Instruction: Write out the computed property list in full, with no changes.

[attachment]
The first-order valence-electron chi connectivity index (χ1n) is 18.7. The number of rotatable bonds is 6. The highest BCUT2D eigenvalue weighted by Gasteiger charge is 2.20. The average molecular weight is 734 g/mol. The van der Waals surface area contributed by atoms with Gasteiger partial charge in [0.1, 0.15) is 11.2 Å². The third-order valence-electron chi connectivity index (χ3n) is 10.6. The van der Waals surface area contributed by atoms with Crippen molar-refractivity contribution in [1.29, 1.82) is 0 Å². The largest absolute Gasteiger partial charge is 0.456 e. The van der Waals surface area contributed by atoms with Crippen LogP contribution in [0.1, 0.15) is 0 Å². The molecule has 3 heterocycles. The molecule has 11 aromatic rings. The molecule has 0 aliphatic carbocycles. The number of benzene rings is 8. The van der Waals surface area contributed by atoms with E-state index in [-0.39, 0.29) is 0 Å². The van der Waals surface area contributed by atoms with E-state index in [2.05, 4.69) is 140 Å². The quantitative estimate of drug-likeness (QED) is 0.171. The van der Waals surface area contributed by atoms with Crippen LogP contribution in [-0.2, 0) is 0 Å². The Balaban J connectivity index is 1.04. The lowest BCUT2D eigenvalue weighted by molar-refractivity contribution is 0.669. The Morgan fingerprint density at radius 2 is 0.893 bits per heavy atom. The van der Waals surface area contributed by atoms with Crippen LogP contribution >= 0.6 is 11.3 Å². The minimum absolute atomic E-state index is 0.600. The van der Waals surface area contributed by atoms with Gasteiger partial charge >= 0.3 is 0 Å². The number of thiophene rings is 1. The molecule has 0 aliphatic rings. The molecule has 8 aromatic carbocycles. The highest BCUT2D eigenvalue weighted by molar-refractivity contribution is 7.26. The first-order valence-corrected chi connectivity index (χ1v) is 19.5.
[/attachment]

The first-order valence-electron chi connectivity index (χ1n) is 18.7. The number of rotatable bonds is 6. The highest BCUT2D eigenvalue weighted by Gasteiger charge is 2.20. The average molecular weight is 734 g/mol. The van der Waals surface area contributed by atoms with Gasteiger partial charge in [0.1, 0.15) is 11.2 Å². The third-order valence-electron chi connectivity index (χ3n) is 10.6. The van der Waals surface area contributed by atoms with Crippen molar-refractivity contribution in [1.29, 1.82) is 0 Å². The largest absolute Gasteiger partial charge is 0.456 e. The van der Waals surface area contributed by atoms with Crippen LogP contribution in [0.1, 0.15) is 0 Å². The molecule has 3 heterocycles. The molecule has 11 aromatic rings. The molecule has 0 aliphatic carbocycles. The number of benzene rings is 8. The van der Waals surface area contributed by atoms with E-state index in [-0.39, 0.29) is 0 Å². The van der Waals surface area contributed by atoms with E-state index in [2.05, 4.69) is 140 Å². The quantitative estimate of drug-likeness (QED) is 0.171. The van der Waals surface area contributed by atoms with Crippen LogP contribution in [-0.2, 0) is 0 Å². The Balaban J connectivity index is 1.04. The lowest BCUT2D eigenvalue weighted by molar-refractivity contribution is 0.669. The Morgan fingerprint density at radius 2 is 0.893 bits per heavy atom. The van der Waals surface area contributed by atoms with Crippen LogP contribution >= 0.6 is 11.3 Å². The minimum absolute atomic E-state index is 0.600. The van der Waals surface area contributed by atoms with Gasteiger partial charge >= 0.3 is 0 Å². The number of thiophene rings is 1. The molecule has 0 aliphatic rings. The molecule has 8 aromatic carbocycles. The highest BCUT2D eigenvalue weighted by molar-refractivity contribution is 7.26. The first-order valence-corrected chi connectivity index (χ1v) is 19.5.